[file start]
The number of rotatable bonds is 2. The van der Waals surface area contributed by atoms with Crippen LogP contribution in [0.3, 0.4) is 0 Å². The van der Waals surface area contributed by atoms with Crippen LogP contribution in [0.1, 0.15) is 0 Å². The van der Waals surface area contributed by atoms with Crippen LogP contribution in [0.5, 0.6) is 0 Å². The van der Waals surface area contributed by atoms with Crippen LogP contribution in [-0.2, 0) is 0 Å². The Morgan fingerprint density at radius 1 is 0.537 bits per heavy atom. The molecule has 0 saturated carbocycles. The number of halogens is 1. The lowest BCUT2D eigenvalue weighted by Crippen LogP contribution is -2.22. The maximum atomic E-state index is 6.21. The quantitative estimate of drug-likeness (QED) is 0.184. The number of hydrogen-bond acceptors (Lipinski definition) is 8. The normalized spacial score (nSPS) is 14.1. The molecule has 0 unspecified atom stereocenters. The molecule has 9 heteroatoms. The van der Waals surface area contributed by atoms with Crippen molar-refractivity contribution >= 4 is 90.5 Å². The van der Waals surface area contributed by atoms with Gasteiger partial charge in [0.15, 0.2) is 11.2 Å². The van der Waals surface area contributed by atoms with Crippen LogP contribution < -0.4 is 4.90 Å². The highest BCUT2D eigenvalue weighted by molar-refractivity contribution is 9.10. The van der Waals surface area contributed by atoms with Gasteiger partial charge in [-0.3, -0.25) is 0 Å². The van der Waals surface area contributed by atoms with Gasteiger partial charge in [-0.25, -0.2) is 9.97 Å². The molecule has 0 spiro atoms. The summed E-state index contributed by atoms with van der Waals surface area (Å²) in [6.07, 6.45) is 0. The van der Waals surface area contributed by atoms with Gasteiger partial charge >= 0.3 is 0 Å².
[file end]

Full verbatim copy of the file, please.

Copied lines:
The number of rotatable bonds is 2. The van der Waals surface area contributed by atoms with Crippen LogP contribution in [0.3, 0.4) is 0 Å². The van der Waals surface area contributed by atoms with Crippen LogP contribution in [0.1, 0.15) is 0 Å². The van der Waals surface area contributed by atoms with Crippen LogP contribution in [0.5, 0.6) is 0 Å². The van der Waals surface area contributed by atoms with Crippen LogP contribution in [-0.2, 0) is 0 Å². The Morgan fingerprint density at radius 1 is 0.537 bits per heavy atom. The molecule has 0 saturated carbocycles. The number of halogens is 1. The lowest BCUT2D eigenvalue weighted by Crippen LogP contribution is -2.22. The maximum atomic E-state index is 6.21. The quantitative estimate of drug-likeness (QED) is 0.184. The number of hydrogen-bond acceptors (Lipinski definition) is 8. The normalized spacial score (nSPS) is 14.1. The molecule has 0 unspecified atom stereocenters. The molecule has 9 heteroatoms. The van der Waals surface area contributed by atoms with Crippen molar-refractivity contribution >= 4 is 90.5 Å². The van der Waals surface area contributed by atoms with Gasteiger partial charge in [0.15, 0.2) is 11.2 Å². The van der Waals surface area contributed by atoms with Crippen LogP contribution < -0.4 is 4.90 Å². The highest BCUT2D eigenvalue weighted by molar-refractivity contribution is 9.10. The van der Waals surface area contributed by atoms with Gasteiger partial charge in [-0.3, -0.25) is 0 Å². The van der Waals surface area contributed by atoms with Gasteiger partial charge in [-0.25, -0.2) is 9.97 Å². The molecule has 0 spiro atoms. The summed E-state index contributed by atoms with van der Waals surface area (Å²) in [6.07, 6.45) is 0. The van der Waals surface area contributed by atoms with Gasteiger partial charge >= 0.3 is 0 Å².